FORT WORTH, TX - NOVEMBER 29: Jalen Reagor #1 of the TCU Horned Frogs returns a punt for a touchdown against the West Virginia Mountaineers in the second half at Amon G. Carter Stadium on November 29, 2019 in Fort Worth, Texas. West Virginia won 20-17.
(Photo by Ron Jenkins/Getty Images)

With the combine behind them, the New York Jets are gearing up for the rest of the offseason. What is Joe Douglas’ plan to fix the offense?

Kyle Newman

The New York Jets have a ton of holes to fill this offseason. They will likely need to add at least four new offensive linemen, two cornerbacks, two edge rushers and two wide receivers.

Most of the holes are on the offense and the Jets need to fill those. Young quarterback Sam Darnold is entering a crucial third season in the NFL, the one that may make or break his career with his salary set to rise sharply in short order.

The Jets need to build around him. When Darnold had league average protection in 2019, he was a league-average or better quarterback. That comes with have well below league average wide receivers while getting no help from the running game.

If they can build a line that consistently protects Darnold, that would change the entire dynamic of this team. So it should come as no surprise that the Jets spent time with a number of offensive linemen at the combine.

Make no mistake about it: the combine is an unbelievable display of athleticism, and that matters some, but it’s not the main purpose of the event. The combine is about giving teams their first opportunity to meet the prospects and interview them.

With that in mind, here’s a look at where the New York Jets stand after the combine:

Round 1: Andrew Thomas, LT, Georgia

Andrew Thomas has been steadily falling down boards since the end of the college football season. When the national championship rolled around, he was the top offensive lineman in the draft.

Fast forward two months and he’s the clear cut fourth-best offensive lineman in the class. What caused the fall? Tristan Wirfs and Mekhi Becton flew up draft boards with their athleticism and better than expected technique. Meanwhile, Jedrick Wills Jr. became the best technical lineman in the class.

Thomas’s draft stock has taken hit after closer evaluation of his tape should he’s not the polished pass blocker evaluators originally thought. He tends to lean, which takes away the advantage his incredibly long arms give him, and it makes him susceptible to counter moves.

His run blocking is stellar, but is that enough at left tackle in the NFL? It’s very likely that all of Becton, Wirfs and Wills will be off the board by the time the New York Jets get on the clock making Andrew Thomas the most likely selection.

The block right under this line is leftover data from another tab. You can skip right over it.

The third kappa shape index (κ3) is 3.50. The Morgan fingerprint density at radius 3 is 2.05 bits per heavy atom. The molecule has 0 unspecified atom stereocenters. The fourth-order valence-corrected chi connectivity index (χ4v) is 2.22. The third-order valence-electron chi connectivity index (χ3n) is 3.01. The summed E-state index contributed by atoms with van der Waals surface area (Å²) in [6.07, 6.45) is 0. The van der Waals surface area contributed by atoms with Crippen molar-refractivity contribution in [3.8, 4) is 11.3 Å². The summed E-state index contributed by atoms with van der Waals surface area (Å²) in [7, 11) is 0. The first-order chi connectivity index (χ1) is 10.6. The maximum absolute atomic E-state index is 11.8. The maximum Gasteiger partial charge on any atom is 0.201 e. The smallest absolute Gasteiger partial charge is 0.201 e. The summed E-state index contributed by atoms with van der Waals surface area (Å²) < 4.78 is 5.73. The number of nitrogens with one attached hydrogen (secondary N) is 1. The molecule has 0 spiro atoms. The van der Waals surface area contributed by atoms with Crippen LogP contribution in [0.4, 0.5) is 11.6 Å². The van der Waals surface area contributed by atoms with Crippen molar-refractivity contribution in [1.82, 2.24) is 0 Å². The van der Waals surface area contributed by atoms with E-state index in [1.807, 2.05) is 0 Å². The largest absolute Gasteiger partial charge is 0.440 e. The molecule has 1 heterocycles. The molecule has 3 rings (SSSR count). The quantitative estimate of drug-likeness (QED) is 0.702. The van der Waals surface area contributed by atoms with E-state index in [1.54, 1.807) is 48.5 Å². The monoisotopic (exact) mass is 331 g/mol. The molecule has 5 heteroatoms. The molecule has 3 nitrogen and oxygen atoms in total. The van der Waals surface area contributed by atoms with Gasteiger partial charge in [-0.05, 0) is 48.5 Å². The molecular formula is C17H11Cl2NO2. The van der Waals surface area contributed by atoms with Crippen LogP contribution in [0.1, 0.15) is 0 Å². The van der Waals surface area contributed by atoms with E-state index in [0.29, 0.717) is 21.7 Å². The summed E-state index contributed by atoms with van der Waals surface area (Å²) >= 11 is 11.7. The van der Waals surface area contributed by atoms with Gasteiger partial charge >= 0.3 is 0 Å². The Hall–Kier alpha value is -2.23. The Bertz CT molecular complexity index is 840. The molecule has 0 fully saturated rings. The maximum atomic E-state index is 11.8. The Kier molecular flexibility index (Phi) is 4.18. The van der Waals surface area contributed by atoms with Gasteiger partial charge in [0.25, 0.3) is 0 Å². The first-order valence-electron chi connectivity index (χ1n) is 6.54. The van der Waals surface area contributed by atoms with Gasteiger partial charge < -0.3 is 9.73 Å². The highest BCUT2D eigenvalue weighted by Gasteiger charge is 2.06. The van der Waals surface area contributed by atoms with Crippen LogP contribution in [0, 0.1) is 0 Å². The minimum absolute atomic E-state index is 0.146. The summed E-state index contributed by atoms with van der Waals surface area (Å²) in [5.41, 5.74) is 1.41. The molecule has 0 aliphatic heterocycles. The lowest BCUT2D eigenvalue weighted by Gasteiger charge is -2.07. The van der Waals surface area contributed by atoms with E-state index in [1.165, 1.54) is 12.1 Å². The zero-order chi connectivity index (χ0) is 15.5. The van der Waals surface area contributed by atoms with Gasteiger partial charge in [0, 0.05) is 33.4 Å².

This is play for the future. Thomas has Pro-Bowl potential, but it’ll take a little while to get there. Year one is likely going to be a struggle for the former Bulldog.

Round 2: Jalen Reagor, WR, TCU

Jalen Reagor had an up-and-down combine. He’s clearly an explosive athlete. He finished second in both the vertical and broad jumps, which shows off the explosiveness. The issue is that he timed terribly in the 40-yard dash, 20-yard shuttle and three-cone drill.

Reagor was expected to be a super athlete. His 40 time was supposed to be sub 4.4, but it wasn’t. Reagor ran a 4.47, which is awful considering the expectations. That awful time will hurt his draft rating, especially with other WRs like Denzel Mims over-performing their expectations.

His fall could be the New York Jets gain. With Robby Anderson potentially leaving in free agency, the Jets need another big-play threat, and Reagor can be exactly that.

He was a dominant big-play receiver at TCU and his explosiveness suggests that should carry over to the NFL. He’s electric with the ball in his hands and he’s a huge deep threat.

New York Jets general manager Joe Douglas has talked all offseason about adding explosive weapons to the offense, Jalen Reagor fits the bill.

Round 3 (Giants pick): Bryce Hall, CB, Virginia

The New York Jets are desperate for help at cornerback. Bryce Hall can help with that. Hall is a big and athletic cornerback who’s falling due to his poor man coverage and a serious ankle injury.

Hall missed most of 2019 with an ankle injury that is still bothering him. He was at the combine meeting with teams, but he wasn’t able to participate. That’s going to drop him down draft boards.

The poor man coverage isn’t a big issue for the Jets. Gregg Williams runs a zone heavy coverage scheme that Hall’s skillset fits into perfectly.